According to George Elliot's own statements, one of her contributions to the English novel was to depict common life with a sympathetic rendering, in the same vein as Dutch painters, written in a style of intellectual restraint, which might be contrasted to the earlier emotional writing of such as Anne Radcliffe. She aimed, in sympathy with Wordsworth's earlier aims, to put herself on the level of her characters, to see and experience things, to talk just in the same way they would do.
Elliot's narratorial voice differs from previous writer's voices in that while she is present in the narrator's voice as an interested spectator, she attempts to keep herself distinct from her drama and from her characters. This can be contrasted, for example, to Jane Austen whose narratorial voice participates with her characters and their story, for instance, in the way she occasionally narrates their dialogue without benefit of quotation marks. It is said by Wilbur Lucius Cross that Elliot finished the work begun by Wordsworth: While Wordsworth captured the pathos of common people, Elliot mingled the pathos with the humor of common people.
George Eliot, whose real name was Mary Ann Evans, began writing novels under the influence of Jane Austen. Eliot broadened and deepened the novel of manners popularized by Austen by examining the philosophy and motives of her characters in a compassionate, not merely satirical, way. Eliot likened herself to both a historian and a scientist. In her novels she attempted to study and reveal the ways that events and character intertwine to determine a given outcome. As such, she is compared to Gustave Flaubert and Leo Tolstoy, and she has been called the greatest English realist (Norton Anthology of English Literature, 9th ed., 1355).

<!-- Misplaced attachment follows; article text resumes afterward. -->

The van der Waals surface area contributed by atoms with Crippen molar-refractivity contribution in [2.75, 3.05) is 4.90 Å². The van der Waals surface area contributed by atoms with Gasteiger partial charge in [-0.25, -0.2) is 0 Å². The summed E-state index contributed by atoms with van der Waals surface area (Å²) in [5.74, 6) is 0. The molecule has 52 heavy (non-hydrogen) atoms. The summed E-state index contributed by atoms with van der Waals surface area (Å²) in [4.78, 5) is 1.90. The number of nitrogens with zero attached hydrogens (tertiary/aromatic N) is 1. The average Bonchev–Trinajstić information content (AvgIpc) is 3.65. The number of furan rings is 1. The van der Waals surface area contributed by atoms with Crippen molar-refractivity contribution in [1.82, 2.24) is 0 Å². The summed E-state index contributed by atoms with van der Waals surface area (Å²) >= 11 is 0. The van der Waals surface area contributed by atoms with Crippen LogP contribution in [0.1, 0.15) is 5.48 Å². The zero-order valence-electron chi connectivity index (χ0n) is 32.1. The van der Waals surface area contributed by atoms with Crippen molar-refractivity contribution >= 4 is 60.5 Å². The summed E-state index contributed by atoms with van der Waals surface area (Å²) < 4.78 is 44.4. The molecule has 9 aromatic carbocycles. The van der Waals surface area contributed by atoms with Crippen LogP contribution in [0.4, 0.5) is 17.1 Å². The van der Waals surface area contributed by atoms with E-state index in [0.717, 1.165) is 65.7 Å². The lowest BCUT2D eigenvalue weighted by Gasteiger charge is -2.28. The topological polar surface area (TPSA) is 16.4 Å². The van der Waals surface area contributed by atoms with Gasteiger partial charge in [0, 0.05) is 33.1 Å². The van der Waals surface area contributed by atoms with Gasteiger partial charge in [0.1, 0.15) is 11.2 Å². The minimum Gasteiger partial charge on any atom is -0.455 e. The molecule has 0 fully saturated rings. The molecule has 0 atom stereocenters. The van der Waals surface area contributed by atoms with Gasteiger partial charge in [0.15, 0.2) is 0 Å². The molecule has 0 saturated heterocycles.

Her insights on contemporary issues of her day, particularly on "The Woman Question," contributed to society's understanding of controversial subjects. Although in some ways she could be considered a feminist writer, she also put great stock in traditional values; her strong female characters often show a commitment to doing their duty, often at the expense of their own desires. Eliot claimed, "My function is that of the aesthetic not the doctrinal teacher." By entering into the deep psychological motivations of her characters, she was able to inspire her readers, not lecture them.
One should not forget that Eliot's contribution to the English novel involves not only her own novels, but also her literary criticism. As an editor at the Westminster Review, a literary journal, she published incisive commentary about contemporary writers, notably "Silly Novels by Lady Novelists." In that essay, Eliot exposes with wit and wisdom the inferior attempts at novel writing that plagued the marketplace of her day. Reading the piece now, one is astounded at how true it rings today and at what excellent guidance it gives to both readers and writers regarding what constitutes quality fiction.